Providing legal status to prostitutes has sparked much debate in India. Controlling prostitution is necessary because the chances of its elimination are small. Prostitution is regulated and legal in Canada, France, Germany, Denmark, and Wales.
It's legal and taxed in Germany, for example, and brothels are allowed to advertise and make job offers through human resources departments. In 2016, Germany also implemented new legislation to protect prostitutes, requiring a permit for all prostitution trades and a certificate of registration for prostitutes.
As a result of this form of system, which is more heavily regulated and takes into account the protections of sex workers, less harm is inflicted on sex workers, and better law enforcement protects the system from abuse and exploitative. In addition to the dangers of HIV AIDS and other sexually transmitted diseases, these workers suffer police assault, a loss in pay, harassment, and other difficulties. Prostitution was proposed to be legalised by the Supreme Court in 2009.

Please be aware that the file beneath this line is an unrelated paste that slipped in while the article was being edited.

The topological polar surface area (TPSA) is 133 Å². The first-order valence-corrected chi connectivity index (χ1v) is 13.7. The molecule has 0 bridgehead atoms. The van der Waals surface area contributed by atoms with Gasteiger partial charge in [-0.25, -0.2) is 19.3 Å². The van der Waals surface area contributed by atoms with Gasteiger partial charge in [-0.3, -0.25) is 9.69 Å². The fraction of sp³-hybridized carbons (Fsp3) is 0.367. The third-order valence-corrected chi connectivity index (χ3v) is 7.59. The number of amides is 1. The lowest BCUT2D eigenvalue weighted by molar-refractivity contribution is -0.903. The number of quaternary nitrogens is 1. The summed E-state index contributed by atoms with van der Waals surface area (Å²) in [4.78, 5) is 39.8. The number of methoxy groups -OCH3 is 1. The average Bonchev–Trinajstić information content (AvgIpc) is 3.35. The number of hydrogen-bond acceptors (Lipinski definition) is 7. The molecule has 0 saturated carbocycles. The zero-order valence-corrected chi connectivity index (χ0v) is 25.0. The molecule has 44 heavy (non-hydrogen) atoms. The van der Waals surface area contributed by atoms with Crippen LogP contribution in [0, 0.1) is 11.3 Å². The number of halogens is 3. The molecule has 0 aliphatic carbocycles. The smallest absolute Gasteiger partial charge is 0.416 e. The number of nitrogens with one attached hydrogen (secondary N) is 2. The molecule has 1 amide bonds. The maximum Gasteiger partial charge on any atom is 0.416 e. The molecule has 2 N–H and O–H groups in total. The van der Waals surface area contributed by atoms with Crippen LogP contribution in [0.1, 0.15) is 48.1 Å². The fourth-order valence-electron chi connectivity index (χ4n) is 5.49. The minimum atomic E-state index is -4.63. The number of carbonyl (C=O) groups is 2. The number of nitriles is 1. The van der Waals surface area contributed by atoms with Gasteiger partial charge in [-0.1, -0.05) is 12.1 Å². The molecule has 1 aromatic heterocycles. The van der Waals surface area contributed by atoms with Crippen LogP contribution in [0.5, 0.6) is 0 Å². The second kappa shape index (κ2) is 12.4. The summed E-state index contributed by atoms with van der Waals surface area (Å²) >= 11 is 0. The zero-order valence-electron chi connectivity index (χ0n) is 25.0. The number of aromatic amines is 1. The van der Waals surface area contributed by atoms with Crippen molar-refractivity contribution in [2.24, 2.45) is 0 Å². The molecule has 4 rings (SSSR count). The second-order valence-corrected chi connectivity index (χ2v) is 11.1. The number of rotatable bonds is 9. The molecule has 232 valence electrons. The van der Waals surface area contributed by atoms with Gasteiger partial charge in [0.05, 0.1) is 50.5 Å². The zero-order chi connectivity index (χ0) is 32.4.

The following are some of the reasons why prostitution should be legalised
i. Legalizing prostitution protects children from being sexually victimised. The number of child prostitutes in the world is at around 10 million. Nearly every country has some form of child prostitution, although Asia and South America have the worst problems. Minors can be kept out of the system by enforcing rigorous industry regulations.
ii. There would be a significant reduction in the incidence of HIV/AIDS among sex workers with mandatory health screenings. Unplanned pregnancies can be avoided, as can other health hazards, with the use of effective birth control methods. In order to keep the workplace as clean and sanitary as possible, it is important to conduct regular health checks and impose strict restrictions. Both the sex industry and the general public would gain from making condoms readily available.
iii. Legalizing prostitution will bring the system up to date and enhance it. When middlemen and pimps are eliminated, sex workers can earn more while the unlawful and exploitative components are minimised.
iv. It will reduce sexual violence, rapes, and other forms of sexual assault because people will look for a legal and easier means to satisfy their sexual needs. In Queensland, for example, rape rates rose by 149% when brothels were shut down.